May 22, 2022
Protecting Species, Forests, and the Climate
- as seen by -Sarah Markes
Chimpanzees – our closest relatives are now classified as Endangered by the IUCN Red List of Threatened Species. Surviving in a variety of primary and secondary forest habitats across Africa, there are believed to be only around 405,000 individuals left in the world. Chimpanzee populations are decreasing across the continent due to habitat loss, disease, and hunting, yet like millions of other species, they play a crucial role in the ecosystems that sustain us.
As many of us are now aware, forests are home to a wealth of flora and fauna and provide crucial ecosystem services such as water catchment, rainfall regulation, flood mitigation, and soil conservation for communities that live in and around them. Trees absorb carbon dioxide from the atmosphere which they store in their leaves, branches, and forest soils. Tropical forests store a very high level of carbon compared to other habitats and land uses thus protecting them is hugely important in climate change mitigation efforts to safeguard people the world over. So, humans, chimpanzees, and millions of other species are reliant on forests for their well-being and survival.
This is not a one-way process, however. Chimpanzees, like many other primates, disperse seeds from the fruit they eat and fertilize them with their dung. This helps new trees grow and replace the old. Seed dispersal is also becoming increasingly important as climate change affects temperature and weather patterns. Some tree species may only be able to survive cooler temperatures at higher altitudes for example, so the more seeds that primates and birds transport to higher ground, the more are likely to survive.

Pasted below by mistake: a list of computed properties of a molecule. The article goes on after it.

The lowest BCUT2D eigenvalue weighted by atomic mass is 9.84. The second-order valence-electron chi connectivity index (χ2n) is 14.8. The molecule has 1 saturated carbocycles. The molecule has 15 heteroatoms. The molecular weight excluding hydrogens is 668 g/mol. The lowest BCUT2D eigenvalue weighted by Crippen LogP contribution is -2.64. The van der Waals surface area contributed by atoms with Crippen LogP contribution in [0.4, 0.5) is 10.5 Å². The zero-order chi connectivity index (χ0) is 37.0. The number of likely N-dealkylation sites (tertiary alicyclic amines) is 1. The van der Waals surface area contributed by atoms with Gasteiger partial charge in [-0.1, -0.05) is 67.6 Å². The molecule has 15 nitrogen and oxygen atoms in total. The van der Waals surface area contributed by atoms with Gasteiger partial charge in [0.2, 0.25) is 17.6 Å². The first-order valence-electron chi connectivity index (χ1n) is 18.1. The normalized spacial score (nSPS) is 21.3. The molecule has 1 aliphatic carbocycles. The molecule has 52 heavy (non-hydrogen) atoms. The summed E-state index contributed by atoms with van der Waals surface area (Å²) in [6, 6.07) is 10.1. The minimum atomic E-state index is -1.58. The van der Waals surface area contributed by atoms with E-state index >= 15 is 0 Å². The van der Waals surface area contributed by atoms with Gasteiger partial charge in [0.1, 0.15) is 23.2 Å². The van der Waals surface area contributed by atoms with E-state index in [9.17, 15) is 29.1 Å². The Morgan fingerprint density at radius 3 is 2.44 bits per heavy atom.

Sourcing support and funds for conservation is an eternal challenge, and so-called flagship species such as chimpanzees can help raise awareness of the importance of protecting areas that may otherwise be neglected. These charismatic species can also be the basis of ecotourism activities that support conservation.
Tanzania is home to Africa’s southern-most wild chimpanzee population – comprising a subspecies known as the eastern chimpanzee (Pan troglodytes ssp. Schweinfurthii). In recent years, this southern Tanganyika population has declined due to deforestation and hunting, so the Wildlife Conservation Society is working with government and communities to help address this. Education and awareness-raising are part of this work, and this poster was created to support this. Print resolution files are available from firstname.lastname@example.org.
EDITOR’S NOTE: This post celebrates Biodiversity Day 2022, which has the theme “Building a shared future for all life.”